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Introduce Compound Words
Read a book about compound words to the class, such as “If You Were a Compound Word" by Trisha Speed Shaskan or “All Aboard Overnight" by Betsy and Giulio Maestro. Then tell students that you will be rereading the book again, and that they should raise their hands each time they hear a compound word. As they identify the words, write them in a list on the board.
Talk about how compound words are made up of two smaller words. Use the word “doghouse" as an example, and show how the two words join together to make one bigger word. Make sure they understand that the meaning of the bigger word is a combination of the two smaller words.
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Define the Compound Word
Take out a bag filled with simple nouns written on small scraps of paper. Choose two pieces of paper from the bag at random and read them aloud. For example, you might choose “turtle" and “shoe." Explain that you are going to put the two words together to make a nonsense compound word, such as “turtleshoe" or “shoeturtle." Then tell students that you will use your imagination to decide on a definition for this new word. For example, you might decide that “turtleshoe" is the name of a shoe that makes its wearer walk very slowly, like a turtle. Alternatively, you might decide that a “shoeturtle" is a kind of turtle whose purple feet make it look like the turtle is wearing shoes. Then have each student choose two pieces of paper from the bag and make up their own definitions for the resulting compound words. Encourage them to share their imaginary compound words with the class.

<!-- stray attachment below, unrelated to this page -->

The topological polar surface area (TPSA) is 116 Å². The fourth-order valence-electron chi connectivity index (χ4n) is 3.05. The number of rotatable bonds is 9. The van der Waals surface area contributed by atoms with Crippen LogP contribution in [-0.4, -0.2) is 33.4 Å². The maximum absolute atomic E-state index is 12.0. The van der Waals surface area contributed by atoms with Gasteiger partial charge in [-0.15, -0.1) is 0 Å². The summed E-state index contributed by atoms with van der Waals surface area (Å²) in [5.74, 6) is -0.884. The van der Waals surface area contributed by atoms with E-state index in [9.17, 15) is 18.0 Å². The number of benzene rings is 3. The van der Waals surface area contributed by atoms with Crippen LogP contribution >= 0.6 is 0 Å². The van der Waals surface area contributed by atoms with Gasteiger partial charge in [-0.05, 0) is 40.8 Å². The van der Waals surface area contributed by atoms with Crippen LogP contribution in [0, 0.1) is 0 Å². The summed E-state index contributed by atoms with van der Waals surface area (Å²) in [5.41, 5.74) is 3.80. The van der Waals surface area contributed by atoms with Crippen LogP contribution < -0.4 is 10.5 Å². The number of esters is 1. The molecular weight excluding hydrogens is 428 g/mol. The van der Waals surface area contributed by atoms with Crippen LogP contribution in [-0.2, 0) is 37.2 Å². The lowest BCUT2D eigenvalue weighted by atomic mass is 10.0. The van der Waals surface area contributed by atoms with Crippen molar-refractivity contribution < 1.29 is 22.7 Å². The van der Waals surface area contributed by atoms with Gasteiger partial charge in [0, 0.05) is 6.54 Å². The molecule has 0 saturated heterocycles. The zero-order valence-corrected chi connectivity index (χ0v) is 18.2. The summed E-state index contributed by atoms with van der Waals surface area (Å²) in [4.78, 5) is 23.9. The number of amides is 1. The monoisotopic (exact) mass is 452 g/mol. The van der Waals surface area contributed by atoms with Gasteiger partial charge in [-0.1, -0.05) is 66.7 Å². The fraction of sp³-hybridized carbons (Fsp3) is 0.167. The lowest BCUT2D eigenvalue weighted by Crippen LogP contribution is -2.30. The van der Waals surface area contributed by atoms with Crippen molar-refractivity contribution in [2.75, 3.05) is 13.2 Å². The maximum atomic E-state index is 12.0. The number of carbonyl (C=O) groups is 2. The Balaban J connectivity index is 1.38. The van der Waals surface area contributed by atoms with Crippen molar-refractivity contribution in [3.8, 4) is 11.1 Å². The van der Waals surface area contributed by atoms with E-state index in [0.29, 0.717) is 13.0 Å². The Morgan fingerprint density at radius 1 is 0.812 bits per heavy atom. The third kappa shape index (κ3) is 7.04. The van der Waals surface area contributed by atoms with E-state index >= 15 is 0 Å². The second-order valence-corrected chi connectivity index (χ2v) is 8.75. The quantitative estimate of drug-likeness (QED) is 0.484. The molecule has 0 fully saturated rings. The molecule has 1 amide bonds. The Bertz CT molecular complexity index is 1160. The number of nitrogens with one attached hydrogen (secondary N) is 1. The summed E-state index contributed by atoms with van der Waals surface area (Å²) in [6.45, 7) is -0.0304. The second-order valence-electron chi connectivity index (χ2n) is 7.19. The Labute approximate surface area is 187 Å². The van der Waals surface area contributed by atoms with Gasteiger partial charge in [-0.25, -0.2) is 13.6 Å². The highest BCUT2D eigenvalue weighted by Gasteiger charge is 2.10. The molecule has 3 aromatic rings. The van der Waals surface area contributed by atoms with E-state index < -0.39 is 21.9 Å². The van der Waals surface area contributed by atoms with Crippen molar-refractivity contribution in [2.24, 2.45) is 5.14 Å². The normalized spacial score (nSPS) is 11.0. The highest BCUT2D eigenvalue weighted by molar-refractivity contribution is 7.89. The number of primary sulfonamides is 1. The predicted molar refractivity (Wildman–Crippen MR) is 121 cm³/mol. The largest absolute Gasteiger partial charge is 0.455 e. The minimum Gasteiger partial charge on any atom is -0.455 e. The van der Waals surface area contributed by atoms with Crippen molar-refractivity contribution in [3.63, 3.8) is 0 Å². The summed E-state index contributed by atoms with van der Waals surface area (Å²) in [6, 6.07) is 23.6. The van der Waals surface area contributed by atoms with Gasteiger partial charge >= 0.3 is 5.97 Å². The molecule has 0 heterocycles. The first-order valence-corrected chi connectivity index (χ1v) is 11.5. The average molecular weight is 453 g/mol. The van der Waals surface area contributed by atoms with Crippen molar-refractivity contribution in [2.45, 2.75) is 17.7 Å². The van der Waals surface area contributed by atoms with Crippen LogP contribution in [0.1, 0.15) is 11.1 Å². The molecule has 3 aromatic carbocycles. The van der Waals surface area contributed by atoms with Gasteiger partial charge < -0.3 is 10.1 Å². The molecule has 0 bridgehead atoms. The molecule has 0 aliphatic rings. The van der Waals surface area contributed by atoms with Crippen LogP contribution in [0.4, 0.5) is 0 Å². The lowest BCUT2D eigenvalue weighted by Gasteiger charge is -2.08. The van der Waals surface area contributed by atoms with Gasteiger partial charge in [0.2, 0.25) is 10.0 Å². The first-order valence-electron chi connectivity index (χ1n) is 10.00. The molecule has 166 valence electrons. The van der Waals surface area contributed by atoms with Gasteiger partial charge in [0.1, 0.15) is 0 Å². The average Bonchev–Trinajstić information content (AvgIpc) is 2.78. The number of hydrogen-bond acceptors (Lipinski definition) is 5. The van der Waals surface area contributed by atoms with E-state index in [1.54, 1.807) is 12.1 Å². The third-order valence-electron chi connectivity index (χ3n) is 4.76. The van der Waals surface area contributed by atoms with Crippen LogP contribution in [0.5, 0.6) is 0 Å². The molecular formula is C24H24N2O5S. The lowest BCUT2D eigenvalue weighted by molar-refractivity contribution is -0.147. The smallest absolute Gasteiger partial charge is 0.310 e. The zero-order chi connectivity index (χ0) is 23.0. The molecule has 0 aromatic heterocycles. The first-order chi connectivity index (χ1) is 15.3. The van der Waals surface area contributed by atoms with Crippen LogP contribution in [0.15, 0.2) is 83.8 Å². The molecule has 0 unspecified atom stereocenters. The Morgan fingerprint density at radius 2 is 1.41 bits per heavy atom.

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Make Your Own Compound Word
Now allow students to get even more creative by making up their own compound words from scratch. Tell them to make a poster to try to sell the object represented by their compound word. For example, a student who is trying to sell turtleshoes would have to come up with reasons that people should buy a pair in order to create the poster. These compound words lesson plans are the perfect way to teach compound words in a creative way, giving your students the chance to think about what they are learning.